When Mom and Dad moved to Maine,
Mom had a limp, and Dad walked with a cane.
They weren't in the best of health,
But they did own several properties and had some wealth.
This house in Maine, was not the favorite of the lot,
But they came anyway and had a plot.
They wanted to open a boarding house and give respite to all their kin.
There was Aunt Molly, Brother Seth, Cousin Jesse, and their daughter Wren.
Times were tough and the communal living seemed like a good idea at the time.
However, everyone had their own tastes, reason and rhyme.
It was Cousin Jesse that wanted to paint the house orange because Fall was his favorite time of year.
Brother Seth, just sat on the porch while he did all the work and drank a can of beer.
Aunt Molly wanted to paint her room lavender blue,
And Wren wanted wallpaper but couldn't pay the wallpaper guy when the bill came due.
Cousin Jesse paid the bill because he had obtained a job down at Food Land,
And he played at night in a Rock n' Roll band.
Mom and Dad had dibs on the whole downstairs, and painted it Ivory White.
They liked neutral and thought the rest of the house should stay out of sight.
One afternoon, the neighbors from next door came to call.
They thought the orange house called for a Halloween ball.
Everyone descended on the house on Halloween night dressed in costumes bearing candy, cookies and Apple Cider.
Wren dressed up and came downstairs as a spider.
The house lit up the whole street,
And Jesse and the band rocked the house with a Rock n' Roll beat.
Mom and Dad began to take a liking to their orange house in the State of Maine,
And soon were able to get rid of the limp and the cane.
© By Phyllis Ann (Starbird55@comcast.net)
De Colores: Or How the West Was Won
Pablo is a good man. Pablo is a hard working man. Pablo is a family man. Everyday Pablo gets up before dawn, feeds his mules Pete and Repeat, and hitches them to his cart. Down to the next little town he goes where all the farmers gather with their fresh produce and meat. He loads up his little mule drawn grocery store and heads back to his village. His village, yes, his poor little adobe village. All the houses were like little piles of sand with rounded corners punctuated by wooden beams - dismal and without personality unless it was a festival day. Then the colored ruffle dresses of the little dancing girls and the smell of barbecue and vegetables from Pablo’s cart made his job almost worth it. Just almost, that is.
Poor Pablo became blue and depressed, and he started thinking “What if my village was the color of sun against the hills?” Then in his little spare time, you could see him hauling sand from the arroyo. The arroyo was many striped, and one of the stripes was yellow. If you didn’t think about it, you would think Pablo was hauling gold. But Pablo borrowed as many old wood buckets as his friends and neighbors would let him use. Mixing the sand with water, Pablo made a wash and washed his house with the beautiful yellow sand. His neighbors were so excited that they readily let him wash their homes with the golden color of sun. They all went down the old dirt road to the edge of the village and had a joyous celebration. Their village looked just like the sun had cuddled into the side of the small mountain.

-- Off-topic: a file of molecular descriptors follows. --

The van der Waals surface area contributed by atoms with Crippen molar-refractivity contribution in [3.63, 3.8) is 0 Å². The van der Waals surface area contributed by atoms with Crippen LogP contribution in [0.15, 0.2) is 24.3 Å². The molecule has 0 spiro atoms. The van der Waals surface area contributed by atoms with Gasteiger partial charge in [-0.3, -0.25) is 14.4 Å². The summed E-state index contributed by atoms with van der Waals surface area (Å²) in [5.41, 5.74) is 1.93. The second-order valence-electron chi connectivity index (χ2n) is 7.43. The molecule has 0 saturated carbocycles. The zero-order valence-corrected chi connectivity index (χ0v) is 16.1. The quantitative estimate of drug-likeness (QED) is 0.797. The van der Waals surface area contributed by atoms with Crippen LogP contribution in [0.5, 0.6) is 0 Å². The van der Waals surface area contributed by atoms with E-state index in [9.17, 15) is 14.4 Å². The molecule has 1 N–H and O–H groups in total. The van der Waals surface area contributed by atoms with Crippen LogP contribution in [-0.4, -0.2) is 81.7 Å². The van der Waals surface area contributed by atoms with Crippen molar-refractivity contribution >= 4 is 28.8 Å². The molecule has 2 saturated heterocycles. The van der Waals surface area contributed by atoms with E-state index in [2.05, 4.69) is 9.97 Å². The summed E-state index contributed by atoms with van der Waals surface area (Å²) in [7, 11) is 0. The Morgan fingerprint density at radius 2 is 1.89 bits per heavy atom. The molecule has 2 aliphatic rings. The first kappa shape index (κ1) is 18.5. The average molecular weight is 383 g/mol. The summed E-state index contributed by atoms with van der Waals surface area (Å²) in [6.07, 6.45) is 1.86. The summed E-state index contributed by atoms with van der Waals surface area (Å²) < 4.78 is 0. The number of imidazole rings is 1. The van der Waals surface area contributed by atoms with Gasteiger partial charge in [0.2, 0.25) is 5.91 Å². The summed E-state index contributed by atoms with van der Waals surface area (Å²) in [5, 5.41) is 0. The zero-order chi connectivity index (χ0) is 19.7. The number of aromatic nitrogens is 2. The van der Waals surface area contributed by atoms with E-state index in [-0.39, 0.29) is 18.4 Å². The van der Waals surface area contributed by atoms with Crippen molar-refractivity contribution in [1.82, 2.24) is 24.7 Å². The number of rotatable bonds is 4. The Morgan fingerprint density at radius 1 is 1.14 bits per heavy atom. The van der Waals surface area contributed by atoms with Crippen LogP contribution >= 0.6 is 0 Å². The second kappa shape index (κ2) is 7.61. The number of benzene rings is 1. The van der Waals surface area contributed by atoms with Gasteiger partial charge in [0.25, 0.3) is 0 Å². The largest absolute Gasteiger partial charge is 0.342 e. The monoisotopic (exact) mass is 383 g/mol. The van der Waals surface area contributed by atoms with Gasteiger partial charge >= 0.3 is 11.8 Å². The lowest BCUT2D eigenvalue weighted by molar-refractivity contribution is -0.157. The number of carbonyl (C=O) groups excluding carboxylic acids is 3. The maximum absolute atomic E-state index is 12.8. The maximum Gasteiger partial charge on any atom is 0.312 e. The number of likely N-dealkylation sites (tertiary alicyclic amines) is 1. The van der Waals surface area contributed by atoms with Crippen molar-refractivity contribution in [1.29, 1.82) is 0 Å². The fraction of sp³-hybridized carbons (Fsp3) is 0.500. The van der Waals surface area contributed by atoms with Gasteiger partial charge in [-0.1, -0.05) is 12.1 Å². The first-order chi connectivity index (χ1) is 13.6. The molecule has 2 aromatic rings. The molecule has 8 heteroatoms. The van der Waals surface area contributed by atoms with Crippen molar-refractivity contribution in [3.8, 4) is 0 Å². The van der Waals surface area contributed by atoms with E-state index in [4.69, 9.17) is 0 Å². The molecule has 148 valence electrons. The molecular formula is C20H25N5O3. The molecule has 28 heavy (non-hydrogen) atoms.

Still, Pablo was not satisfied. He could not see his own house when he approached the village. “I know what I’ll do,” he thought. “I’ll color my house with that reddest of arroyo sand - it will stand out and I will be able to see my home.” So little Pablo donned his sombrero and serape and hauled enough red sand to paint over his yellow house. Though to his amazement, his house did not color red, for mixed with the golden yellow sand, it was the color of a bright pumpkin. It even looked like a pumpkin, for Pablo wasn’t known to paint evenly and there were a few stripes down its sides.
All the villagers came to admire Pablo’s pumpkin-colored house, and that stirred each one to want a color of their own. They asked Pablo for their buckets back, and there was a parade of villages down to the arroyo choosing a stripe of sand they loved. Since that little arroyo was like a miniature Grand Canyon, there were many colors from which to choose. Being villagers like you and I, some chose much sand, some little, some got more than one color in their bucket.
Singing “El Rancho Grande” in harmony, they gaily created their sand paint and each little family colored its own house - each of them being a different color. The village elders (the “village people”) called a meeting and declared “De Colores Day.” Actually they even renamed their village “Cuidad del Colores,” or “City of Colors.” They passed a law that Pablo’s house of pumpkin color could never be repeated. In his honor if a villager’s house came close to becoming the color of pumpkin, the villager would be required to re-sand it.
Pablo was so happy he began to take his cart to the next village - even hiring a helper. The next village looked like little piles of sand with rounded corners punctuated with wooden beams…… Pablo is known as the artist who colored the west - “Papa de Colores.” And you will see every color across the land, but only one spot of pumpkin.
© By Phyllis Ann (Starbird55@comcast.net)